Home Information Cases Trustees Of The Saffil Pension Scheme v John Mark Curzon (2005)

Skip to content. | Skip to navigation

Trustees Of The Saffil Pension Scheme v John Mark Curzon (2005)


The Pensions Ombudsman should not interfere with decisions of trustees in relation to claims for benefits under the rules of their particular pension schemes unless the decision was perverse. In the circumstances, ombudsman was correct in holding that an employee was entitled to an incapacity pension under the company's pension scheme where the trustees had come to a perverse decision unsubstantiated by medical evidence.


The appellant trustees (S) appealed against a decision of a Pensions Ombudsman requiring them to pay the respondent (C) incapacity pension. S were the trustees of a pension scheme of the company for which C had worked as a process operator. As a result of a fall at work C had suffered a back injury which required surgery. However due to his obesity C was unable to have the operation and it became increasingly unrealistic for C to do the physical work that was required of his job. Thereafter C left employment and applied for incapacity pension under the pension scheme. Under the rules of the scheme, C was entitled to the pension if S were satisfied that C had left employment by reason of a permanent incapacity arising from ill health which was likely to incapacitate him permanently or for an indefinite period from doing his ordinary work. S refused C's application. S argued that (1) the ombudsman ought to have held that the phrase "ordinary work" included work of a similar grade, status and salary as the job C was doing, including supervisory or clerical work; (2) the ombudsman was wrong in law in his approach to the question of whether C's injury was likely to incapacitate him "permanently or for an indefinite period"; (3) the ombudsman had no power to grant the pension but should have remitted the matter back to S for reconsideration.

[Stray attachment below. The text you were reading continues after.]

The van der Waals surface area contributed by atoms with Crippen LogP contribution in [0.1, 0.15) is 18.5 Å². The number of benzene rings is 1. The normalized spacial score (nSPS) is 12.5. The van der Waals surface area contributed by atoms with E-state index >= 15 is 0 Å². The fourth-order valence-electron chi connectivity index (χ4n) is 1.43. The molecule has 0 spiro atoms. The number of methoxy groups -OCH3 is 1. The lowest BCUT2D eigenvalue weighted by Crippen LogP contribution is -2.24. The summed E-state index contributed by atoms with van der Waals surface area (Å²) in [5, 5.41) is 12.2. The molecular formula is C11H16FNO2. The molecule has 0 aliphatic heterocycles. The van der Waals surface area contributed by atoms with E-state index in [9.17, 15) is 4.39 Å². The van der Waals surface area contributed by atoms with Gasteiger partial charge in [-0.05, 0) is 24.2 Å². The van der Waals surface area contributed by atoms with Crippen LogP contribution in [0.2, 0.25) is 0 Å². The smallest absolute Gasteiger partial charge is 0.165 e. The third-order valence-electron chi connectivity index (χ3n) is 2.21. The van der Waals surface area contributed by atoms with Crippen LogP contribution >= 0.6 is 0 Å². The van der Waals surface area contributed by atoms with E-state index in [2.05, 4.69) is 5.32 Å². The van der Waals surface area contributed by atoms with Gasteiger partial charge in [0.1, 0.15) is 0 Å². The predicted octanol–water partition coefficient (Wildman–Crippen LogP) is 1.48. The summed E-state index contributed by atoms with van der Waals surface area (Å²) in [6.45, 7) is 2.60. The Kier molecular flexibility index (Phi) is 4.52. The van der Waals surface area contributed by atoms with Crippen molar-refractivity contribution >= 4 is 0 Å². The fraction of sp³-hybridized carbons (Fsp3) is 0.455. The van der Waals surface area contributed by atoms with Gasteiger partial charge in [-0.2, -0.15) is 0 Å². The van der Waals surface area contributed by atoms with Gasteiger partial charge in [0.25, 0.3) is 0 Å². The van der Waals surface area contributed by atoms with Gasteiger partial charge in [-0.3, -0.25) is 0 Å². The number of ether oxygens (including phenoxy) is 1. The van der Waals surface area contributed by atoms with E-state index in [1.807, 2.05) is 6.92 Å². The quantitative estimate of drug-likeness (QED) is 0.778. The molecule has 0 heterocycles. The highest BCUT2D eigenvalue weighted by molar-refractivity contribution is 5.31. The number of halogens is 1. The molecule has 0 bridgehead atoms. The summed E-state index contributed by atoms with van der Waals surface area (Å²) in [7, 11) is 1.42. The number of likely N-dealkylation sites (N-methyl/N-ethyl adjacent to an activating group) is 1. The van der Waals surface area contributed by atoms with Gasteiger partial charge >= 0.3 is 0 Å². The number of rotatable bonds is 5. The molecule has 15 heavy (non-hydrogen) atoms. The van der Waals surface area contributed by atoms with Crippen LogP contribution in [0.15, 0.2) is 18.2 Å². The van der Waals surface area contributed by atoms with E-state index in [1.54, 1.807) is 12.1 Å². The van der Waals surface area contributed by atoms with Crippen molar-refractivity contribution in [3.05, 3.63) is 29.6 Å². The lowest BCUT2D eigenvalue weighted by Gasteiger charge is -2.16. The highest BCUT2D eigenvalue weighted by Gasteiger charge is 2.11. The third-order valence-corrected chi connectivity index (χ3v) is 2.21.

(1) The rule referred not just to "ordinary work" but to "his ordinary work". The expression meant work of the same general nature as that which C had done before he became incapacitated from doing it. It did not include work of a wholly different nature, even if the grades, statuses and salaries of the two kinds of work were similar. As the benefit under the rules was not a discretionary benefit S were under an obligation to pay it to C if he met the conditions for it. (2) In general, a court (and thus the Pensions Ombudsman) should not interfere with decisions which trustees take in relation to claims for benefits under the rules of their particular scheme. However if the trustees decide a question in a way which the court considered perverse the court would intervene, Harris v Trustees of the National & Provincial Building Society Pension Fund (1994) ICR 991 considered. Although there was medical evidence which made several references to C's obesity, it did not do so in the context of saying that he could cure it himself and thereby take a critical step towards ending his incapacity to do what had been his ordinary work. The ombudsman was therefore right to conclude that S had come to a perverse decision unsubstantiated by the evidence. (3) In view of his determination that S had acted perversely, the ombudsman had acted within his powers in deciding to grant the pension rather than remitting the matter back to S. The ombudsman had the statutory power under Pension Schemes Act 1993 s.151 to direct any person responsible for the management of the scheme to take such steps as he might specify in the written statement of his determination.

Appeal dismissed.

Chancery Division
Park J
Judgment date
2 February 2005

LTL 9/3/2005 : [2005] EWHC 293 (Ch) : [2005] PLR 267 : [2005] OPLR 113


Practice areas